Thursday, March 14, 2019

Nixdorf DSS 620 Service Manuals

eBay Seller vitesse1000 reports on 2019-02-26:

He was the seller of these 2 auctions.  (And I was the buyer, of course...)

Nixdorf DSS 620 Computer Service Manual - Entrex Key-to-Disc


The use of Nixdorf 620 systems in [European] lottery coupon processing

The seller of these fantastic service manuals has provided his history working with these systems.  We are all thankful that he remembers this, saved these images, and especially, the service manuals...thank you Brian!

Here is his own story, in his own words:


In the second half of the last century, many European countries introduced national or regional lotteries in order to raise funds to benefit good causes and charities.

Coupons were available to buy by the general public at agent locations such as tobacconists, newsagents and other local stores. Each coupon had a unique machine-readable (magnetic or optical fonts) serial number in a range of layouts depending on the games offered by the lottery operator – could be simple games of chance e.g. selecting 5 numbers out of 45, 6 numbers out of 49 etc. or based on skill and knowledge such as predicting the results of soccer matches.

All of the completed lottery coupons were returned to each lottery organisation’s central processing centre by the selling agents on a weekly basis. At the centre the coupons were microfilmed for security before passing through high speed document reader / sorters (up to 30 coupons per second / 108,000 per hour) in order to capture the betting mark and serial number data of all the punters’ coupons, which was then written to magnetic tapes.

Any coupons with read errors, such as not enough or too many marks, missing or invalid (e.g. failed check sum) serial numbers, were physically segregated by the reader / sorter equipment.

The Nixdorf 620 Key to Disc systems were used for a range of processes but mainly to access the rejected coupon data records from the magnetic tapes, load them to disc to facilitate the manual correction / verification of the data by operators visually checking each rejected coupon.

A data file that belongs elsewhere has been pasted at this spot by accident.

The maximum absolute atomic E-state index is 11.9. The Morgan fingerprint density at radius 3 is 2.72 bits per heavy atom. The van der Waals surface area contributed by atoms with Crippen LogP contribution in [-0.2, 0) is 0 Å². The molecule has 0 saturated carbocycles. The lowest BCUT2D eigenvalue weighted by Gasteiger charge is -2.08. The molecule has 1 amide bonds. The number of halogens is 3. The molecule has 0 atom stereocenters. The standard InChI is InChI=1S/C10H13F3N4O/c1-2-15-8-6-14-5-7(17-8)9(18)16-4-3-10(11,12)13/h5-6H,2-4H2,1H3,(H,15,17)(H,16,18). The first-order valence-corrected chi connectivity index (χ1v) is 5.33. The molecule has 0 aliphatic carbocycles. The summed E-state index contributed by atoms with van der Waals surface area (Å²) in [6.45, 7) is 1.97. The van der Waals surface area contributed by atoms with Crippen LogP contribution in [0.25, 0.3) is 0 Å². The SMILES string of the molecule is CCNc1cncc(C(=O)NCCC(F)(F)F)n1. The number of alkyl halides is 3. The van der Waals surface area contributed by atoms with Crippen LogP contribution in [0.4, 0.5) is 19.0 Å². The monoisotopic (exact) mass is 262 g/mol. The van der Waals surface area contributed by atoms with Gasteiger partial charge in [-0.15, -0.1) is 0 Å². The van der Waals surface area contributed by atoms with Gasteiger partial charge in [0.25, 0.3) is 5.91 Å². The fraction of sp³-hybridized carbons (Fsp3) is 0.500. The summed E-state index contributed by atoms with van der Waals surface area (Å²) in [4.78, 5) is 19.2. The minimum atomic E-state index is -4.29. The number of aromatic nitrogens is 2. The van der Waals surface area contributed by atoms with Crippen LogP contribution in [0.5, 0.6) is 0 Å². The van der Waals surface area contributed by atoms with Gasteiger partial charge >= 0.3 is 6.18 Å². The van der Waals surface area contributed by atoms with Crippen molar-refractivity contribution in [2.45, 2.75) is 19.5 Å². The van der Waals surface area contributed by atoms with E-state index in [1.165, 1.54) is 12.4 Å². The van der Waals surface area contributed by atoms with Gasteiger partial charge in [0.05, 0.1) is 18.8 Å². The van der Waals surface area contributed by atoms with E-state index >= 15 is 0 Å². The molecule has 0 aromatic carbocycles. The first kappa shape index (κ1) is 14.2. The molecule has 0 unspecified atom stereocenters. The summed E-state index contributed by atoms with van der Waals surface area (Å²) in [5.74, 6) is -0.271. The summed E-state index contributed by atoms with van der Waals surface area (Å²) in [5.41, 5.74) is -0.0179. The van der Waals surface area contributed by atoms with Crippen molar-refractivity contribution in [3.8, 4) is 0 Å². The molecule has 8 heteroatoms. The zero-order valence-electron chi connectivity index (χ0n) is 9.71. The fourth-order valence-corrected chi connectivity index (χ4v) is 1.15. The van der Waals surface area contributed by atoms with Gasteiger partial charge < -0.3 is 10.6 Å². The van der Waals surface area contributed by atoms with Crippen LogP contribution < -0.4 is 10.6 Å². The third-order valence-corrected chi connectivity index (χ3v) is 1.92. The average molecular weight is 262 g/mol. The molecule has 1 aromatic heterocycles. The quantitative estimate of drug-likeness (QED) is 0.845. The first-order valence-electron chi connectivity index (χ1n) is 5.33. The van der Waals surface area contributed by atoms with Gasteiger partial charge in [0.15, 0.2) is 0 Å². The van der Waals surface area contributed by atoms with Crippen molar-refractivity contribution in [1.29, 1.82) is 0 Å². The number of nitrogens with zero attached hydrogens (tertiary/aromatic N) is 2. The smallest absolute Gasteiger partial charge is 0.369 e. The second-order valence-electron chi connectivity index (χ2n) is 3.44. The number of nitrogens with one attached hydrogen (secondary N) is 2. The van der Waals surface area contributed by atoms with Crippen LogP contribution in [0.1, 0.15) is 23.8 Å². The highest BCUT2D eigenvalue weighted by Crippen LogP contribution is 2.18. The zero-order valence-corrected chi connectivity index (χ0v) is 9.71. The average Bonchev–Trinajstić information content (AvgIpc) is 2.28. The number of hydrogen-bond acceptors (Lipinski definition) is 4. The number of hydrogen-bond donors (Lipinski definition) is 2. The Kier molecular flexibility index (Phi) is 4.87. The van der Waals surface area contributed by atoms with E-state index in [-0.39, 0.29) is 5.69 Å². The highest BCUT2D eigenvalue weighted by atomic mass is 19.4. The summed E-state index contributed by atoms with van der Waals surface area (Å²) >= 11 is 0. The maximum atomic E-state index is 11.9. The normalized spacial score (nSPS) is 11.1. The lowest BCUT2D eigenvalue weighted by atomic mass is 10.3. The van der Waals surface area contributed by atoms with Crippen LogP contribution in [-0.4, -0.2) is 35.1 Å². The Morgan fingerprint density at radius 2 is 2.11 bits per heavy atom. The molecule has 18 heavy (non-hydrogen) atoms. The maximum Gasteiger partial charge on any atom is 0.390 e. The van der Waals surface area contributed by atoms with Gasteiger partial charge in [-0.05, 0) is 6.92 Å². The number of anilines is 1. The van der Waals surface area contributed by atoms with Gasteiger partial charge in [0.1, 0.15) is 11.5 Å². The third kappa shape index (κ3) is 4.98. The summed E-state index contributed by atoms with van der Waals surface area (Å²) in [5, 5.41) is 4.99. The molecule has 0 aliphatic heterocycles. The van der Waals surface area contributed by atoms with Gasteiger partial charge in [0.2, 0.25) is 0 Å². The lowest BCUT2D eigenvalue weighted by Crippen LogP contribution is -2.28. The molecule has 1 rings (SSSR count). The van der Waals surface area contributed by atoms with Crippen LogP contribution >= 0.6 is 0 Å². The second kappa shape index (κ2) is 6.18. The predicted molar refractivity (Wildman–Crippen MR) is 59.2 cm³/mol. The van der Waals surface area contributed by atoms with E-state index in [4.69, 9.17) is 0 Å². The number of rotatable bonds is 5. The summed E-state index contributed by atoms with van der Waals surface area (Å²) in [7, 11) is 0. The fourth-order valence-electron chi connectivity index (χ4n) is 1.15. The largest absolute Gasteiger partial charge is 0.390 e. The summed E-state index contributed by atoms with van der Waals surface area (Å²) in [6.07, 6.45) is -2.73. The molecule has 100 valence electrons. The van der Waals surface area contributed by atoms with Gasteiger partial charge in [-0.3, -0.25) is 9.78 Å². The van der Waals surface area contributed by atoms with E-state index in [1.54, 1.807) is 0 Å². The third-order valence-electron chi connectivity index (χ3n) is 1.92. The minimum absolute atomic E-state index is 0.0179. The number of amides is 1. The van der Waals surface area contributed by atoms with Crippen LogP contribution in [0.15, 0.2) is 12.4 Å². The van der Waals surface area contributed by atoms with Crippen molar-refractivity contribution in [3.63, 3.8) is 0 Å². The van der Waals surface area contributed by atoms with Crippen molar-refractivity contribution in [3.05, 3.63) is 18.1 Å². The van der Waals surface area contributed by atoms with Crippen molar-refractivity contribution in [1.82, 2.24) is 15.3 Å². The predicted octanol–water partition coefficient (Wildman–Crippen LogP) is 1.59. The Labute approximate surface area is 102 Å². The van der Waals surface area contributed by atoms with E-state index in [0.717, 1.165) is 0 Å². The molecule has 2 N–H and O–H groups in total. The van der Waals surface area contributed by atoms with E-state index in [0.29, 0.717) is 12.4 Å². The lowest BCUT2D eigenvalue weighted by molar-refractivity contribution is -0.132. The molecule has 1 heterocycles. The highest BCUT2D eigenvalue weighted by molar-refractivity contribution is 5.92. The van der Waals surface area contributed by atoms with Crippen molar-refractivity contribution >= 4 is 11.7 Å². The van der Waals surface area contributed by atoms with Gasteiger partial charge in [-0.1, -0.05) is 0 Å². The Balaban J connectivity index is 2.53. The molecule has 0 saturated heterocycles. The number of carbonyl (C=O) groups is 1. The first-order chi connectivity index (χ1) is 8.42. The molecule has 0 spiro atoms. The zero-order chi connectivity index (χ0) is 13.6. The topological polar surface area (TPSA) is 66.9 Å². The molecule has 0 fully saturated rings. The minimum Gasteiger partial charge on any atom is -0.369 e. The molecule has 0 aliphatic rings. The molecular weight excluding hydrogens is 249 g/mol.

The corrected data records were then merged with the previously correctly read data to produce a master record of all coupons entering the pool that week. After the drawing of the lucky balls for a straight lottery or the completion of the soccer matches, the master record was then processed to produce winners lists for the different classes of win and the printing of payout cheques to be sent to the winners.

In the early 1970’s, I was involved with the installation and commissioning of the reader / sorter equipment and the Nixdorf 620 systems at the French lottery’s new computer centre situated in the grounds of a chateau not far from Paris Charles de Gaulle Airport. This lottery was originally setup to support French war injured soldiers but subsequently became the French national lottery. Its data processing operations were modeled on those of the highly successful Nordwestlotto, based in the German state of Nordrhein-Westfalen.

Although I was never directly involved with the German equipment, they also used Nixdorf 620’s (and later 8870/6’s) for reject coupon correction / verification.

At around the same time, the Massachusetts State Lottery introduced similar machine-readable coupons and high speed reader / sorters. They would also have had a need for reject coupon processing. Maybe they used the Entrex system???

The below images provide some visual reference to the above text.  

Click each to enlarge, or click the "see maximum size" hyperlink below each image

620 installation at French lottery – 2 of the 3 main system racks and printers

Wednesday, March 13, 2019

The Rest of All of Dominique's Pictures

Well, until I get them better sorted anyway, so please forgive the random order here.

Let's compare also with